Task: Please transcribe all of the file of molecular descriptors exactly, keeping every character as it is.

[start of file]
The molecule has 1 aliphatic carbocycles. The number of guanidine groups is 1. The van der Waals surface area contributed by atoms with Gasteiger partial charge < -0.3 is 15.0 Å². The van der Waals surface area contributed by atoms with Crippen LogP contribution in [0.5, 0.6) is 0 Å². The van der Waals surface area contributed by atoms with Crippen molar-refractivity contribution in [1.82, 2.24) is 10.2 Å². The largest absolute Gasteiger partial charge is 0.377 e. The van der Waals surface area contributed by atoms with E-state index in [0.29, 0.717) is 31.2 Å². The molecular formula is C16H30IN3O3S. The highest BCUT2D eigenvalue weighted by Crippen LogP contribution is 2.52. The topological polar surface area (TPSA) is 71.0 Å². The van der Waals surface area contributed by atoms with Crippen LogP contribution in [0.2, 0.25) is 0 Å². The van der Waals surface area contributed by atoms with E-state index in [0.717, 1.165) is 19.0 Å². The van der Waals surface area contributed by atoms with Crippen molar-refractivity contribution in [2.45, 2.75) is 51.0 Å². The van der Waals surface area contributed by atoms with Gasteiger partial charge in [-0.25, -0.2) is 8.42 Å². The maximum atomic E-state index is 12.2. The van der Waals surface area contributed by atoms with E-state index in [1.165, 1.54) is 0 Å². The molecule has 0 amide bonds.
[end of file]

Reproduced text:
The molecule has 1 aliphatic carbocycles. The number of guanidine groups is 1. The van der Waals surface area contributed by atoms with Gasteiger partial charge < -0.3 is 15.0 Å². The van der Waals surface area contributed by atoms with Crippen LogP contribution in [0.5, 0.6) is 0 Å². The van der Waals surface area contributed by atoms with Crippen molar-refractivity contribution in [1.82, 2.24) is 10.2 Å². The largest absolute Gasteiger partial charge is 0.377 e. The van der Waals surface area contributed by atoms with E-state index in [0.29, 0.717) is 31.2 Å². The molecular formula is C16H30IN3O3S. The highest BCUT2D eigenvalue weighted by Crippen LogP contribution is 2.52. The topological polar surface area (TPSA) is 71.0 Å². The van der Waals surface area contributed by atoms with Crippen LogP contribution in [0.2, 0.25) is 0 Å². The van der Waals surface area contributed by atoms with E-state index in [0.717, 1.165) is 19.0 Å². The van der Waals surface area contributed by atoms with Crippen molar-refractivity contribution in [2.45, 2.75) is 51.0 Å². The van der Waals surface area contributed by atoms with Gasteiger partial charge in [-0.25, -0.2) is 8.42 Å². The maximum atomic E-state index is 12.2. The van der Waals surface area contributed by atoms with E-state index in [1.165, 1.54) is 0 Å². The molecule has 0 amide bonds.